We lost a friend January 8. He was just 76.
“So sorry to have to post this… Rocketman passed away yesterday. Local favorite entertainer, musician, loving father, pirate, and friend to so many here in our islands… He most certainly was one of a kind, and the likes of him will surely never pass this way again. My condolences to his daughter, Roxanne, and all his family and friends in the Keys and all around the world. The old man certainly was right: it sure did beat 40 below, shoveling snow… And I do like it! If ever there was a life to be celebrated in style, it was Rocketman’s. Godspeed, Rocketman.”
— John Bartus
Robert Hudson played music in the late 70s and 80s in Las Vegas before coming to the Keys the same year we did. He became known as Rocketman the Pirate and he drummed, sang, and played with just about every other musician in the Keys. Between gigs he sold treasure.
“Too bad. He needs a replacement,” Rufus said. “Bartus is too accomplished. I am too fat (and I don’t live in the Keys).”
Not too fat. Too old.
I don’t think fat matters, per se. Old does. He was a legend but we need a youngster to take his place. The next Rocketman needs to be under 40.
“No way,” Rufus said. “The age was part of the attraction. Otherwise he is just another troubadour.”
The way you get to be an old troubadour is to start as a young troubadour. Not to mention our need to have somebody around for more than another couple of years.
“Aging out is American popular culture vernacular used to describe anytime a youth leaves a formal system of care designed to provide services below a certain age level.”
The troubadour has a storied history. The earliest troubadour whose work survives is the Duke of Aquitaine, portrayed as a knight, who first composed poetry on returning from the Crusades which he “related with rhythmic verses and witty measures.” Today, we think of a troubadour as a poet and singer of folk songs and rock music and other fishy ballads. Apropos of nothing, troubadour rhymes with albacore.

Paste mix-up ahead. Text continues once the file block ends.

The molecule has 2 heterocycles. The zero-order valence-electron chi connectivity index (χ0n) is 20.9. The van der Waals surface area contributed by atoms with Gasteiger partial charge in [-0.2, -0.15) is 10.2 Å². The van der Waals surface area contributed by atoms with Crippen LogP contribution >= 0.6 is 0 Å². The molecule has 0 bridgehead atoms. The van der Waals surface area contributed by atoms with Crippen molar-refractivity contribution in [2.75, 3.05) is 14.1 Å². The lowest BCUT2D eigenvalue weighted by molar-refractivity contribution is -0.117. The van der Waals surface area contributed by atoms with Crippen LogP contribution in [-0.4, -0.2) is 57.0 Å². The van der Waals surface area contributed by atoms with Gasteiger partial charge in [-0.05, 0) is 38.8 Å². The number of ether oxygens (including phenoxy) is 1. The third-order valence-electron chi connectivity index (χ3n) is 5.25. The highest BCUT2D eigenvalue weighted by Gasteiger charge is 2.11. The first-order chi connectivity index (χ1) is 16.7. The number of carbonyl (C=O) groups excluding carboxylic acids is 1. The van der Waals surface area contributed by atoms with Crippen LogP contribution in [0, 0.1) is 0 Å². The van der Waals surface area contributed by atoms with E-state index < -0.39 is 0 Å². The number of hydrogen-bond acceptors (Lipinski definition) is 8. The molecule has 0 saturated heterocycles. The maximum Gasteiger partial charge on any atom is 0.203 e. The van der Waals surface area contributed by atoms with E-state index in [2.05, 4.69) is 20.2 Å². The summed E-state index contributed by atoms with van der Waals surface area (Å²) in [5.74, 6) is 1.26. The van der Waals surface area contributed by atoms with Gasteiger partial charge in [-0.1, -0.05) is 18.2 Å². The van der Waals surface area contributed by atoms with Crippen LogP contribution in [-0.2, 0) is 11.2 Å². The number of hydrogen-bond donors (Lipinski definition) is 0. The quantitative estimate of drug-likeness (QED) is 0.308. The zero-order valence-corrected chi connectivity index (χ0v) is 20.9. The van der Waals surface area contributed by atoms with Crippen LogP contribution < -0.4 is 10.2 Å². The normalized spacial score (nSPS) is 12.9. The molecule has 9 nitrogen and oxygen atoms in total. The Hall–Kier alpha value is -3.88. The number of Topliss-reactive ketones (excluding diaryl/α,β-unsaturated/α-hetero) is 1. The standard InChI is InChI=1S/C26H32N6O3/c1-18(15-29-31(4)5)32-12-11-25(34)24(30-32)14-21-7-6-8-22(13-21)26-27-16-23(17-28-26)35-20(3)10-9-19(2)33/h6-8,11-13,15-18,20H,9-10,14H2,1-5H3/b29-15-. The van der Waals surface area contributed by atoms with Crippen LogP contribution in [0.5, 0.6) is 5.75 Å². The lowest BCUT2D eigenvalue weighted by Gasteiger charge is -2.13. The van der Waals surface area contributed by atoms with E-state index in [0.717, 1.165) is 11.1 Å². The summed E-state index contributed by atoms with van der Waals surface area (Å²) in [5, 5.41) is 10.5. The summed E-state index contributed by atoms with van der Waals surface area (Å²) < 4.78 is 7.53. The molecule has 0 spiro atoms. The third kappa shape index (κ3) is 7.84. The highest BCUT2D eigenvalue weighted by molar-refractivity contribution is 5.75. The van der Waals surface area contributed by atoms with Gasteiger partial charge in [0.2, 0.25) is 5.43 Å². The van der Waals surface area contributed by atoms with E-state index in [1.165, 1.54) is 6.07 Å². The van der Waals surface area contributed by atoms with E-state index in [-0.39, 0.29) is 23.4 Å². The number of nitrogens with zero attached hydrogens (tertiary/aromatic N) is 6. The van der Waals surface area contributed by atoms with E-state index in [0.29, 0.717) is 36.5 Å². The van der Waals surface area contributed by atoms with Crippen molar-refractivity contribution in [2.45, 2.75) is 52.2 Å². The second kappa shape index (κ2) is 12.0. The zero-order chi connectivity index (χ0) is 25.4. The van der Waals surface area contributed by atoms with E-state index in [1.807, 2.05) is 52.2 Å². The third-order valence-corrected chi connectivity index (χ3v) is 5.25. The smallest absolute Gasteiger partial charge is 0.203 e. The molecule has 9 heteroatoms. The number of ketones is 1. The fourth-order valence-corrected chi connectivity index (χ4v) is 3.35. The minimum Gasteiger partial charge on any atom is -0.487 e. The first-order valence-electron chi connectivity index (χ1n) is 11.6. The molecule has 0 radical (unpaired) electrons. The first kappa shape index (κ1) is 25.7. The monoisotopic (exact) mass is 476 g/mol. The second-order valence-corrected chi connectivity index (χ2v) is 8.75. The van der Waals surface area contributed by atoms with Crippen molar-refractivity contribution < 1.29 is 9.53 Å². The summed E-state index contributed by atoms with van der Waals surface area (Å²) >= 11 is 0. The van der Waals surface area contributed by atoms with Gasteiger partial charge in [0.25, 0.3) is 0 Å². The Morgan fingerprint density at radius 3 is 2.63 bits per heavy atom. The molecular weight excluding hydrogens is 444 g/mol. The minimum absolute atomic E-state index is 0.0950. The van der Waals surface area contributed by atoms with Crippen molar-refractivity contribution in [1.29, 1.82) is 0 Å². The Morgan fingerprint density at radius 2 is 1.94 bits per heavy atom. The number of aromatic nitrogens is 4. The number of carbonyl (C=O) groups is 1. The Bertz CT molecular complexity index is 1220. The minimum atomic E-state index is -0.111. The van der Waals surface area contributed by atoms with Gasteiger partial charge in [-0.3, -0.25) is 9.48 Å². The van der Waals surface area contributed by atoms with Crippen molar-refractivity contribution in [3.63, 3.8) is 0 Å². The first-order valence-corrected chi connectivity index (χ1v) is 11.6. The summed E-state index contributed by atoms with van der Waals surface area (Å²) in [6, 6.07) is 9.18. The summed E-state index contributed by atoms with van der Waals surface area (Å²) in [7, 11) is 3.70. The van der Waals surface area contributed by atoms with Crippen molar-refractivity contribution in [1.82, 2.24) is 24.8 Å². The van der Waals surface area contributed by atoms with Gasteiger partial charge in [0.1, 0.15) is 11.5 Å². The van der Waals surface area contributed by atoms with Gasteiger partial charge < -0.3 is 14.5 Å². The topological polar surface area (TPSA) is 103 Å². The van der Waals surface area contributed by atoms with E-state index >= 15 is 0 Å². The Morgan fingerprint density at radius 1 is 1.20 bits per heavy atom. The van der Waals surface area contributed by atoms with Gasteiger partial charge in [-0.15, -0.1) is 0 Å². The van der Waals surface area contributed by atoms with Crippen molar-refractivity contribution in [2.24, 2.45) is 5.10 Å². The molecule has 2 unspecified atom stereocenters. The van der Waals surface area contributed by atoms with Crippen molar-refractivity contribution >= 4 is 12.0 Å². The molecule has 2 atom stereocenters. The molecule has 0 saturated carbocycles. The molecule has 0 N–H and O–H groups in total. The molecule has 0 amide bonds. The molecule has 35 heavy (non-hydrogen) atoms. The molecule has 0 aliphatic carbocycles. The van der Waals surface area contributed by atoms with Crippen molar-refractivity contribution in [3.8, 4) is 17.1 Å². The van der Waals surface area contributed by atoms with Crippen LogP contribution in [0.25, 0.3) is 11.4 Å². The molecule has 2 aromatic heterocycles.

We are watching our favorite local artists and community leaders “age out.” Or worse.
Ben Bullington, a country doctor and singer-songwriter from Colorado, died in 2013. He was 58. He was a small town family doctor until his pancreatic cancer diagnosis; he immediately stopped practicing medicine and made as much music for as many people as he could. Vermont musician and legend John Cassel died in ’14. He was 78 and working when he suffered a heart attack after playing a show. The man of a thousand songs, Ron Hynes from Newfoundland died in November. He was 64. Blues guitarist and border legend Long John Hunter of El Paso died last week. He was 84.
I’ve been thinking about aging out a bit, ever since my family doc reminded me that he’s a year older than I. See, he’s aging out, too. That means he’s going to retire sooner than later and I’m going to have to break in some young whippersnapper.
We need to train our replacements for Dr. Bullington, Mr. Cassel, Mr. Hynes, Mr. Hunter, for the other beloved local legends. And for Rocketman.
Psychology Today rules that by dividing your own age by two and then adding seven you can find the socially-acceptable minimum age of anyone you want to date. So if you’re a 24 year-old, you can date anyone who is at least 19 (i.e., 12 + 7) but not someone who is 18. And if you’re 89 as Hugh Hefner is, you can feel free to be with anyone who is at least 19 but not someone who is 18. Oh. Wait. You can be with anyone who is at least 51-1/2 (i.e., 44-1/2 + 7) but not someone who is only 51.
When Ronald Reagan turned 75, Dennis Miller wished him a happy birthday. “Seventy-five, and he has access to the nuclear football? You know, my grandfather is 75. We don’t let him use the remote control for the TV set!”
If I have to train some young whippersnappers, I want them to stick around for the long haul. That’s why Rufus is wrong.
Over in real life, I chair a small regional arts council (known in the trade as a “Local Arts Service Organization”). I’m not quite ready to pass the microphone yet, but we are looking for a fresh face for my job, too. Out on stage last year, I introduced a number of new performers to the professional footlights. We expect to do that even more with Summer Sounds, with the county festivals, and at other venues around area. See, our top-notch musicians are all getting a little grayer, too.
Eventually, it is forced on all of us.
R.I.P., Rocky. Arrrrgh.